In the Chronicle article, I raised questions about whether human rights programs and law school human rights clinics advance legitimate university goals. I found two substantive responses on the Web.
1. Marco Simons argues (“On the off-chance that anyone does think this is a critique worth listening to“) that my view “is rooted in his belief that human rights law, indeed international law in general, is incoherent and useless. Thus he believes that any effort to give students experience in the practice of human rights law is simply political advocacy, because human rights law can be used for any political purpose.”
I don’t believe (and have never said) that international law is incoherent and useless. I do think that human rights law is pretty incoherent, but I allowed that a clinic experience could be valuable to students if it teaches them (distinctively) legal skills and generates benefits for a client (or is likely to). So the way to respond to my argument is to show that specific human rights projects satisfy these two criteria. Simons does not offer any examples (though he makes several unintentionally damning comments about other types of clinics in an effort to show that human rights clinics are no worse than they are).
2. Sital Kalantry provides a more substantive response. She makes many points; I will leave readers to evaluate them for themselves. I will only address a couple. Among other things, she argues that
Some projects of IHR clinics do not involve representation of an individual client in a court case. Instead, they are aimed at achieving change for large groups of people through means other than courts. Those tactics require the use of legal skills beyond the traditional set. In the real world, public-interest and human-rights lawyers achieve social change by mobilizing peoples and communities using media or technology. Filing shadow reports with international treaty bodies, holding thematic hearings at the Inter-American Commission on Human Rights, or drafting reports using the moral persuasion that human-rights principles offer can raise the awareness necessary for legal change to occur.
I am skeptical that any of these activities (particularly the last) do make any difference, but my more specific concern is that once clinics start training legal skills “beyond the traditional set,” anything goes. I also suspect that once a clinic (human rights or any other type) decides that it does not need clients, but can represent any group with which it sympathizes, the link to law becomes attenuated, and the temptation to use law school resources for political ends becomes irresistible.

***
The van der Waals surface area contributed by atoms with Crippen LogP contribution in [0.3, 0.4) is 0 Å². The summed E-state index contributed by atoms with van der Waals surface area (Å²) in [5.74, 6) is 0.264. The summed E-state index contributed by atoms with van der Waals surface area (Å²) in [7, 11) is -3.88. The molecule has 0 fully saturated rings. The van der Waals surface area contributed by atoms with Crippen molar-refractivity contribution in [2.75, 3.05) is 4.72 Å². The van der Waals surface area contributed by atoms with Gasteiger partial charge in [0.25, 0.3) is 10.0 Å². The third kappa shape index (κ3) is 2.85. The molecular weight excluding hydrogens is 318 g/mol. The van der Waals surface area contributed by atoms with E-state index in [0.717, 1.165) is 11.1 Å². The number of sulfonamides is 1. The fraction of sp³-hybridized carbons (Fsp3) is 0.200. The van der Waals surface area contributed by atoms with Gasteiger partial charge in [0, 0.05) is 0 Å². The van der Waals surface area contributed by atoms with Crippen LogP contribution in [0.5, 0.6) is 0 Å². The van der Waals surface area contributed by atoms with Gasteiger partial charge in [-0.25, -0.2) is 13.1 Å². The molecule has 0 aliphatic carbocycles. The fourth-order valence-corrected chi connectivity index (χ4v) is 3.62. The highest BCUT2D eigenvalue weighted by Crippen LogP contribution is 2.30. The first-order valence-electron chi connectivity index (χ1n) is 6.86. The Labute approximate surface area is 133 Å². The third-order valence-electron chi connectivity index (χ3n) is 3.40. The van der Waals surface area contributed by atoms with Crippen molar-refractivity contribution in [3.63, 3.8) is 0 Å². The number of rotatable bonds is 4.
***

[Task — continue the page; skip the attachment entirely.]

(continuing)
She also says:
He wonders whether a resolution by the Chicago City Council—that domestic violence is a human-rights violation—would reduce domestic violence. The purpose of the resolution on domestic violence is (among other things) to bring the United States closer to its international obligations, including strengthening the enforcement of a recent Inter-American Commission on Human Rights decision that found the United States to be in violation of its obligations to protect domestic-violence victims and their families. But this is precisely why Posner thinks this project is pointless—because it attempts to draw the United States closer to its international law obligations.
I think this project is pointless because it is hard to believe that a City Council resolution without any legal force would have any effect on the level of domestic violence. I don’t see how the resolution brings the United States closer to its international obligations, which do not require all the cities in the United States to pass resolutions saying that they will change their behavior, but in fact requires them to change their behavior. (Exactly what binding treaty obligation requires the United States to reduce the level of domestic violence escapes me, but never mind.)
In a similar vein, she argues:
IHR clinics also “do good” by investigating and exposing human-rights abuses that would otherwise go unnoticed (like the report by the Stanford and NYU clinics describing the impact of drone strikes in Pakistan) and by pressuring governments to change their abusive policies by filing reports with numerous international and regional human-rights mechanisms.
I would accept this argument if the clinics also provided evidence that by exposing human-rights abuses and pressuring governments to change behavior, they regularly caused the governments to change their behavior–and in a way that is required by their treaty obligations rather than someone’s idea about what good policy requires.
Kalantry’s view, which is common among human rights advocates, is effectively that all policy arguments are legal arguments, and any kind of advocacy is legal advocacy. It then follows that when law students make any type of argument that a government somewhere should stop doing something that hurts people or do more to help people, they are engaging in human-rights legal practice for which they deserve academic credit.